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I once read that happiness in life is most often found among those who continually take on challenges, challenges small enough to make success achievable but not so small as to ensure it. Researchers found that happy people stretch themselves, maybe just a little, but often. Meeting the tests successfully more often than not, their sense of achievement, self-determination and self-assurance grows, and this seems to lead to happiness.

Work of any definition can be fertile ground for pursuing happiness through challenge. I was lucky to have mentors in my career who fed me a steady diet of challenges I could (with their support) manage successfully often enough to get beyond my failings and not infrequent failures. My challenges now are, arguably, much smaller; they are surer of success, and in success or failure negligible in their impact on others. In a recent post (www.indeep-alaska.com/2012/01/30/division-of-labor-2) I mentioned a few: learning to build a fire, drive a snowmachine, stack wood, and can berries.

My second attempt at woodstove yeast bread, a little oddly shaped as I had to flip it over to brown the top.

I’ve been learning to bake atop our wood stove. With varying degrees of success I’ve made pumpkin and cranberry-orange quickbreads, chocolate chip cookies, brownies, sweet potato biscuits and lasagna. I finally conquered my long-standing fear of baking with yeast by attempting French bread. The first loaf was heavy and dense, successful mainly as a butter-delivery system and because it had been ever so long since we’d had bread. But the second loaf and all that followed were really good, excellent even. The big surprise was how easy it is, yet it took so long for me to try. (It’s so easy, in fact, I was making a loaf a day in hopes of freezing a supply, but had to stop. We were eating most of it hot off the stove, a daily feast of refined grain slathered in butter.)

Homeward bound, looking upriver as we return from logging

This week I’ve been learning to tie knots, and was pleased with myself all out of proportion when I used a bowline knot to secure my snowshoes (I wasn’t wearing them!) to the sled I was hauling behind the snowmachine. That was another first: as Gary led the way downriver to the woods to do some logging, I followed in his old snowmachine, smaller and less stable than our new one. I’d never driven it before — never driven on river ice either, for that matter — and Gary had warned me the machine tips easily. So I declined to try when he suggested it last week. When he mentioned it again yesterday, I felt ready. Snowmachines have seats; at least they look like seats and feel like seats, but God forbid you actually sit down. I had to stand or put one knee on the seat in order to shift my weight quickly enough to stay upright through uneven snowdrifts and curves. On the return trip I carried a sled full of skinny logs we’ll use as poles, which Gary had carefully tied down. Good thing he did: I was so focused on the path ahead, the whole load could have slipped off and I wouldn’t have noticed. It didn’t, of course, and we all got home without incident. It’s a victory of modest measure, but satisfying still.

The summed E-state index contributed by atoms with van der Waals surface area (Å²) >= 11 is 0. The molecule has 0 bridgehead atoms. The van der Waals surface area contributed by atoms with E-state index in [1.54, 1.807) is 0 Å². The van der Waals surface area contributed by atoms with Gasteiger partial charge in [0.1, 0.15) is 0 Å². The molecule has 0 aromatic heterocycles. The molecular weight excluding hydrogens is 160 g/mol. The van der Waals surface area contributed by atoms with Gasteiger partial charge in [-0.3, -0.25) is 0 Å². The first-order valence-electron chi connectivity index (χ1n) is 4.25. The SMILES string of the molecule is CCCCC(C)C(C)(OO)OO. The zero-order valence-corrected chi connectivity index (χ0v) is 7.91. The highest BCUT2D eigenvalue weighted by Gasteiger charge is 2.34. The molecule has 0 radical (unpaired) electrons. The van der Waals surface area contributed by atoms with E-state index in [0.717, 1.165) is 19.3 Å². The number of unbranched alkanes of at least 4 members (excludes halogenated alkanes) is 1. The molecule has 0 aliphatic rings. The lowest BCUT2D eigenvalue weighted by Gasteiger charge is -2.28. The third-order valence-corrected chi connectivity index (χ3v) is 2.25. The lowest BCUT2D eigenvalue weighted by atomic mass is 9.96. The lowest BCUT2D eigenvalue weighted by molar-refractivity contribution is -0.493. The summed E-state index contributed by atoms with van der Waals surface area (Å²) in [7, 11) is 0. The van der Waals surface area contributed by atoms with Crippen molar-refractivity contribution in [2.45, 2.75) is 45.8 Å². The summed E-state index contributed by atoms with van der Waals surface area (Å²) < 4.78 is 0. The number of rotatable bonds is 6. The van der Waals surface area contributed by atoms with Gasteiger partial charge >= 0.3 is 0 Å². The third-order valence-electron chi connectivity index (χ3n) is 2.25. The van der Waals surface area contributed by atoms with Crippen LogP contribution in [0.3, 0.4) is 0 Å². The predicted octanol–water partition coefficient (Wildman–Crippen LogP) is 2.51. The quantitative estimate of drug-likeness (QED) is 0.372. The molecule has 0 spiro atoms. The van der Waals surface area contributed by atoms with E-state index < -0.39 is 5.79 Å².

Home from logging with both snowmachines

In my past life, when free time was in short supply and home life unhappy, I found it difficult to extend myself. Baking a loaf of bread seemed too much to attempt. I did take up running, a fair challenge. But that was nearly twenty years ago, and it’s no coincidence I wasn’t working at the time.

I’m proud of friends and family whose work touches lives, directly or indirectly, and in so doing contributes importantly to the larger world. It isn’t only by comparison that my victories here are small, their impact isolated. But these little victories change me. One at a time they broaden my understanding of the possible, bring me joy and renewal, and ready me for challenges — great and small — that lie ahead.

Spruce grouse in a spruce tree in our yard

Sunrise:  9:06 a.m.
Sunset:  5:14 p.m.
Weather: High 32°, low 24°, breezy with occasional snow.

NOTE: I’ve added a glossary of Alaskan terms to the website as a separate page at www.indeep-alaska.com/glossary-of-alaskan-terms/. Enjoy!